By John Herndon for GLICOD
DANVILLE, Ky. – Mark Peach sees the visitor standing by a chain link fence at Admiral Stadium and quickly makes his way over.
“We’re glad you were able to make it down. We have our work cut out for us tonight,” he says to this reporter who, outside of Peach’s immediate family, has likely seen more of the former Anderson County all-state tackle’s games than any other person.
Yes, Danville had its work more than cut out for it. Already thin on numbers because of their Class 2A designation, the Admirals would be facing Class 6A stalwart Bullitt East without their top running back, senior Caleb Burns, who had run for 444 yards through the first four games of the season. Burns had been hurt during Danville’s win at Hazard the week before. “He’s an outstanding ball carrier,” Peach said.
Then, early in the second quarter, wide receiver Corydon Crawford, who had hauled in what would be the Admirals’ only scores of the night, went out with what Peach called “concussion-like symptoms” and did not return.
Bullitt East turned out to be as impressive as its record, outscoring Danville 27-0 in the second quarter en route to a 62-13 romp. That Bullitt East, now 5-1, claimed the victory was not a big surprise. That the Chargers handed Danville its first on-the-field loss in such a resounding way was certainly not expected.
“They’re really good,” Peach said afterwards. “They have a lot of juniors and they took their lumps the last couple of years, but they have come together this year.”
The last two years, Bullitt East went 5-6 and 4-6, respectively. This year, quarterback Travis Egan has thrown for over 1400 yards and running back Mason Gauthier has run for over 1000 in six games. Friday, Egan threw for 193 yards and four touchdowns while Gauthier riddled the Danville defense for 234 yards and three scores on the ground.
A night in which things seemed to snowball – Bullitt East scored 21 points in one two-minute span during the second quarter – Mark Peach could still smile. He’s been rejuvenated less than two years after his coaching contract was not renewed at his alma mater, Anderson County, where he is, by far, the winningest football coach in school history.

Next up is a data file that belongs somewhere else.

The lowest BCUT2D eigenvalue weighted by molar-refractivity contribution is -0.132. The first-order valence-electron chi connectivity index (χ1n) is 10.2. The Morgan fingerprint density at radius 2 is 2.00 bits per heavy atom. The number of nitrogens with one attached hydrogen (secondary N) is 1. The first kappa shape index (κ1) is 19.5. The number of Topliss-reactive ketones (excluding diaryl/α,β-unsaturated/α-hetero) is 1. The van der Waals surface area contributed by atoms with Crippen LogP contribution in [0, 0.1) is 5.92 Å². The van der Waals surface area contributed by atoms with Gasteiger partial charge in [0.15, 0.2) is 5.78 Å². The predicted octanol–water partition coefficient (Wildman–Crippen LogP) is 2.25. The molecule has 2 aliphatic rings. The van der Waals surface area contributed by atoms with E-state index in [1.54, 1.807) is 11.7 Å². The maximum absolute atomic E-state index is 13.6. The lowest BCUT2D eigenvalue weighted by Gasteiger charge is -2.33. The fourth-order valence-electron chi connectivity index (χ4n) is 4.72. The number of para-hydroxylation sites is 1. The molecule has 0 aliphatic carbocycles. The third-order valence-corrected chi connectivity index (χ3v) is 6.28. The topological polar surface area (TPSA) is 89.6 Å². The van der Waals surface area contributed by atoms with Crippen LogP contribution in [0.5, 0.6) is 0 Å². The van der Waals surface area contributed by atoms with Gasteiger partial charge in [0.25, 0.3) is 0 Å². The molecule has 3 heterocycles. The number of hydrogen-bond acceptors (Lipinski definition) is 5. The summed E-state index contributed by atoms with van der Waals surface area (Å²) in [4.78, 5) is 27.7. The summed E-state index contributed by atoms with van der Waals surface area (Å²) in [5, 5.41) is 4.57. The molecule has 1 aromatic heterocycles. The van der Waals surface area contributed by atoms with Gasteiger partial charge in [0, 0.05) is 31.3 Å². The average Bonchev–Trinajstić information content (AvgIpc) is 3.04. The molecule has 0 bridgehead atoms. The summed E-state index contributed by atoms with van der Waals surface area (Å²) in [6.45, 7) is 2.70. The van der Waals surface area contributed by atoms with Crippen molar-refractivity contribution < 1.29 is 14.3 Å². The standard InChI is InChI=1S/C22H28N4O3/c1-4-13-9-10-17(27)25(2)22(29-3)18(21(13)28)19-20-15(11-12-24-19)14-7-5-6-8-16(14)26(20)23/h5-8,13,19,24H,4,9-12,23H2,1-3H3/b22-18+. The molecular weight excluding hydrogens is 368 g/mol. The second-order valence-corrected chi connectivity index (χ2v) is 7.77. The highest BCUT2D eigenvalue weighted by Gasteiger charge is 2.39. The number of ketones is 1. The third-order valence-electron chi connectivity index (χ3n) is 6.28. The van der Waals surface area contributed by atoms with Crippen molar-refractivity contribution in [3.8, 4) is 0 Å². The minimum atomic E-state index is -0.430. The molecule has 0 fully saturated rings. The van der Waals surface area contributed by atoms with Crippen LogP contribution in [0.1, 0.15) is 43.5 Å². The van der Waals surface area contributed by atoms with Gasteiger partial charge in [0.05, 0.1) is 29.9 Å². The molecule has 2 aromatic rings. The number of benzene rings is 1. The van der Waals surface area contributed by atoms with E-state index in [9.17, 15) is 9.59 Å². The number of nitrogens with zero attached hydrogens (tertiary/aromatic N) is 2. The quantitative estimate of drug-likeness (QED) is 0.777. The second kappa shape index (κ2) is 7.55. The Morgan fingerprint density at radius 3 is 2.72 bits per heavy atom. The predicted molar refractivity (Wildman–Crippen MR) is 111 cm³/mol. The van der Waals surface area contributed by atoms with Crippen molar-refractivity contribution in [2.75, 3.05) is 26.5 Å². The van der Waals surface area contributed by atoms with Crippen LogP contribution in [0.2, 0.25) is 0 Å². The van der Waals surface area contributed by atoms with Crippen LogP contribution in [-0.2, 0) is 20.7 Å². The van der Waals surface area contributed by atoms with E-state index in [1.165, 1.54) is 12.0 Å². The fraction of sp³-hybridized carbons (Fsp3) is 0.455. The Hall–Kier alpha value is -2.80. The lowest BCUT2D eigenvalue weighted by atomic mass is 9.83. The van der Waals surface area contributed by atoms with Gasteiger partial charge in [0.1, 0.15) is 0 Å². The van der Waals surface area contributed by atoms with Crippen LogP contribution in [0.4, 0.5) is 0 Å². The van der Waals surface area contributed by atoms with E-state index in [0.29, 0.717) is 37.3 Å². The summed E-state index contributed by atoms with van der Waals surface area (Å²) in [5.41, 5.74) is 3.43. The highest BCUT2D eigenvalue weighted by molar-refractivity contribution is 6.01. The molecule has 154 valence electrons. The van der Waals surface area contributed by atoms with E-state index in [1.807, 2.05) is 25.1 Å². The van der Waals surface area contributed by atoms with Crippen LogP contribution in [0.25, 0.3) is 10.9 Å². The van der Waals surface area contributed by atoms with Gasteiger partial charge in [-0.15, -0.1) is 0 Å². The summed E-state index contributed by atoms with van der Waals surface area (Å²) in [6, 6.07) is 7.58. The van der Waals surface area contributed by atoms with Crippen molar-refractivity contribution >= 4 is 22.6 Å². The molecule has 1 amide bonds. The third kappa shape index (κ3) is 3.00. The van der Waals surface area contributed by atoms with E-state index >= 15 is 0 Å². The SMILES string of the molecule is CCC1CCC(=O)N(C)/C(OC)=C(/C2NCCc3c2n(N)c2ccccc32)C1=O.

At Anderson, Peach compiled a 114-63 record over 15 years and led the Bearcats to four of the program’s five district championships. Regional crowns in 2011 and 2013 are the only ones in Anderson history. And in 2011, Peach guided the Bearcats to the Class 5A state championship game. When word got out that the school administration had decided to go in a different direction, shock waves extended through the Kentucky high school football fraternity.
Things have worked out well for Peach. He was obviously hurt, but moved on, landing in Trigg County – the Wildcats went 3-7 – before landing one of the plum high school football coaching jobs in Kentucky last April.
And there can be little doubt that Peach is thrilled to be where he is
“I feel good,” says Peach, now in his sixth head coaching stop. “We had a great year in Trigg County but it’s great to be back in the area.”
Danville is just a 30-35 minute drive from Lawrenceburg, where his father, Al Peach, still lives. It’s about an hour from his wife, Julie’s parents in Campbellsville.
Both of his children have married in the last 18 months but have remained close to their roots. Peach’s daughter, Rachel Hardin, is teaching at Franklin County High School while his son, Brett, is in his final year at the University of Kentucky. Brett plans to continue his studies at Southern Baptist Theological Seminary in Louisville next fall with plans of becoming a pastor.
So, yes, the Peach gang is close together again.
But Mark Peach chose to be a football coach with all of the ups and downs that go with it. Since taking his first head coaching job at Hancock County in 1999, Peach has compiled a 169-92 record that includes a stint at Campbellsville University in 2003-04. There have been only five losing seasons and there have been two state championship game appearances – at Anderson in 2011 and at Hancock in his debut as a head coach.